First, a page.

Reports of Paxlovid “COVID-19 Rebound” doing the rounds

What is Paxlovid? 

Paxlovid is Pfizer’s antiviral treatment for COVID-19. It’s one of the new oral antivirals formulated to limit the impact of COVID-19 available on the Pharmaceutical Benefit Scheme (PBS).

It’s made up of two protease inhibitors, including one used in treating HIV as a booster medicine. Protease inhibitors are synthetic drugs that block enzymes that viruses need to replicate. The combination in Paxlovid basically prevents the coronavirus from completing its life cycle.

Paxlovid has been found to be effective in treating mild to moderate COVID-19 in eligible adults aged 18 years of age and older, who do not require supplemental oxygen, and who are at increased risk of progression to hospitalisation.

Who is eligible?

According to PBS criteria, the drug can be prescribed for those with mild-to-moderate COVID-19 confirmed by a PCR or rapid antigen test within five days of symptom onset, among the following patient groups:

  • Those aged 65 or older, with two other risk factors for severe disease
  • Those aged 75 or older with one other risk factor
  • Those aged 50 and older who are of Aboriginal or Torres Strait Islander origin with two further risk factors for severe disease
  • Those with moderate-to-severe immunocompromise

Paxlovid “rebound”

In recent weeks, there have been reports of ‘COVID-19 rebounds’ following treatment have been circulated. Some cases have been highlighted in the US, where the treatment has been approved since the end of last year. 

One such report describes a 71-year-old man whose COVID-19 symptoms reduced after two days of taking the drug. But, four days after finishing the full course of Paxlovid, they returned for a few more days. 

As per this article by CBC News, “The Centers for Disease Control and Prevention has been consulting with the National Institutes of Health (NIH) over potential data sources that can be used to study the cases, a CDC spokesperson” said in a statement.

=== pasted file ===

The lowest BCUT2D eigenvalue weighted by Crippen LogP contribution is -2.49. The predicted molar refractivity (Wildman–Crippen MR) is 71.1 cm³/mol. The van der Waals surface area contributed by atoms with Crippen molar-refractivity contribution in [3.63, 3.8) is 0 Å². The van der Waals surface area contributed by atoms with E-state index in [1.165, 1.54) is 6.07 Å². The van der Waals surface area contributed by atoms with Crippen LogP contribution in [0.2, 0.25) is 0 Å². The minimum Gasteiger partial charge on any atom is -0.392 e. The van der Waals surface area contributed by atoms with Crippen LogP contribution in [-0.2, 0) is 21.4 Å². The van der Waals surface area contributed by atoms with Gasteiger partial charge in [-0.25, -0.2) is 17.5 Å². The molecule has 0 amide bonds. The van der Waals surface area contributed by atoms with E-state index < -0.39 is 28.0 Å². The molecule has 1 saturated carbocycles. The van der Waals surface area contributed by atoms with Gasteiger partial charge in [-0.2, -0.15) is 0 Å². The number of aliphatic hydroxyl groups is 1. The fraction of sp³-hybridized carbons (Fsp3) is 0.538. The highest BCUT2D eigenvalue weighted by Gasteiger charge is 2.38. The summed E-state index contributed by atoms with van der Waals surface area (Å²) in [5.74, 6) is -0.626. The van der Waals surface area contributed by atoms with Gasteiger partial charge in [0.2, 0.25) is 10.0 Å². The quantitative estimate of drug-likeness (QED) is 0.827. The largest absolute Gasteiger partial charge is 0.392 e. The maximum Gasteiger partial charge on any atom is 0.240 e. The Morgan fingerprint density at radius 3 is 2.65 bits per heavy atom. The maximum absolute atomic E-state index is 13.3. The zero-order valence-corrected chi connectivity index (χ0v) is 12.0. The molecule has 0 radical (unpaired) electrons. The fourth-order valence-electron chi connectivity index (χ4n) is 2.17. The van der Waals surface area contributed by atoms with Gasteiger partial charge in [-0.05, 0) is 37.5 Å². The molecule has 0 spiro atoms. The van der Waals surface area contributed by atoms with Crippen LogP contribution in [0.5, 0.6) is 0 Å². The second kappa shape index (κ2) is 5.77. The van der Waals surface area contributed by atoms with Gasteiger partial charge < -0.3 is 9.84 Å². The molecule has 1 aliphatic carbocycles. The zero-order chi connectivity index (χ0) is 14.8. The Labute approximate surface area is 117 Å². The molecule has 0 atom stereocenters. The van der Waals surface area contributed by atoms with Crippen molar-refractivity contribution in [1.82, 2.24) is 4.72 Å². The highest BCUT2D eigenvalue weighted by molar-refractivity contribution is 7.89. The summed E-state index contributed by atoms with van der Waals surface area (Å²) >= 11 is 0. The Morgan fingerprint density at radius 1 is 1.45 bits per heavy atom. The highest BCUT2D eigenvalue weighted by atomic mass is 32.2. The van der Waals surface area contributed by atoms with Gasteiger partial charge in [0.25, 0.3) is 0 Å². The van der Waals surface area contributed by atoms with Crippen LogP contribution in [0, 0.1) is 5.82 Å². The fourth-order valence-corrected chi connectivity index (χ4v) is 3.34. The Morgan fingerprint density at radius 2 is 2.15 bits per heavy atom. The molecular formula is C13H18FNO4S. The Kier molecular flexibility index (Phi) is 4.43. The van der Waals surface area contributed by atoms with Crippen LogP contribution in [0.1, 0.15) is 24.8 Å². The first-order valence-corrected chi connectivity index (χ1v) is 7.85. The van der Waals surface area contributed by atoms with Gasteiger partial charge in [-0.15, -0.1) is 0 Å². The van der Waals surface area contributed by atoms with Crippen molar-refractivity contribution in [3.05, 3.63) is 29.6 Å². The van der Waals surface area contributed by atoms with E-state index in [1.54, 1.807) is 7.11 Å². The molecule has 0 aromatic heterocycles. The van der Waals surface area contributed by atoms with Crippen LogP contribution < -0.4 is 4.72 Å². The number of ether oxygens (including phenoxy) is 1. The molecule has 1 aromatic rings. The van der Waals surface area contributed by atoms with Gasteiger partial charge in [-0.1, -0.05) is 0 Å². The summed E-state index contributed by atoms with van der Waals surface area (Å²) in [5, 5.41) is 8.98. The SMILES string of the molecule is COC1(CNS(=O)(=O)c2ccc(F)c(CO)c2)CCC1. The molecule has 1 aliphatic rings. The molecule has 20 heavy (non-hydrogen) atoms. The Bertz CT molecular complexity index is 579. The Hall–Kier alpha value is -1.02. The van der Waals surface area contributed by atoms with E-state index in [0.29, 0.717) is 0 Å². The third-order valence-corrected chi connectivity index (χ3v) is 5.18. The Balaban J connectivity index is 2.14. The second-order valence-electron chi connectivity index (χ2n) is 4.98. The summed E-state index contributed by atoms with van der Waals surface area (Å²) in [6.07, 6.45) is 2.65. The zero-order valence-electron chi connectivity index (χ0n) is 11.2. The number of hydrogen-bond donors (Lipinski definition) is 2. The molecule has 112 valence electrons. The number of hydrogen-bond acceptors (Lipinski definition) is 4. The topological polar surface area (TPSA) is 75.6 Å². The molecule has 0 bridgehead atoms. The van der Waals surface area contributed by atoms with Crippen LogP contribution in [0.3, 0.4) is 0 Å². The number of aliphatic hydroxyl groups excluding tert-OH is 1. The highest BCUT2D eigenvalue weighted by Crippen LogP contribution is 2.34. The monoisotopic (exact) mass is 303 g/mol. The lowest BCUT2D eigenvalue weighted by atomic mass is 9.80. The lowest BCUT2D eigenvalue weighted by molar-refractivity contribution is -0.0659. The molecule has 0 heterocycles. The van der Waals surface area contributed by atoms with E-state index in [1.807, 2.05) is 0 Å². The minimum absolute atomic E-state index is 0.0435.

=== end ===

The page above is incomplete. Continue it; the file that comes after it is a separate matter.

No NIH studies are underway yet, the NIH said in a statement, though federal scientists are “actively discussing” ways to investigate the phenomenon.” 

Are there any implications for prescribers in Australia?

As reported by RACPG’s conversation with infectious diseases physician and microbiologist Associate Professor Paul Griffin, “The reports are a part of an evolving understanding of the treatment – but should not affect the current clinical approach.”

“What this doesn’t change is the fact that the drug has certainly been proven in those unvaccinated high-risk people to reduce their chance of progressing to severe disease. These reports certainly don’t undermine its capability in that regard at all.”

In fact, the ‘rebound’ has only been observed in a small number of cases (between 1–2%) during the first clinical trials. The same trials also found that the treatment reduced the risk of hospitalisation and death among at-risk groups by 89%. Both Pfizer and the US Food and Drug Administration (FDA), have pointed out that the recurrence of positive tests was observed to a similar degree in the placebo group of the first clinical trials. They also both suggested no conclusions could be drawn about whether the treatment caused the rebound.

Opinions or facts expressed within the content have been sourced from various news sources. While every effort has been taken to source them accurately, the pharmacy, its owners, staff or other affiliates do not take any responsibility for errors in these sources. Patients should not rely on the facts or opinions in the content to manage their own health, and should seek the advice of an appropriate medical professional. Further, the opinions or facts in the content do not reflect the opinions and beliefs of the pharmacy, its owners, staff or other affiliates.

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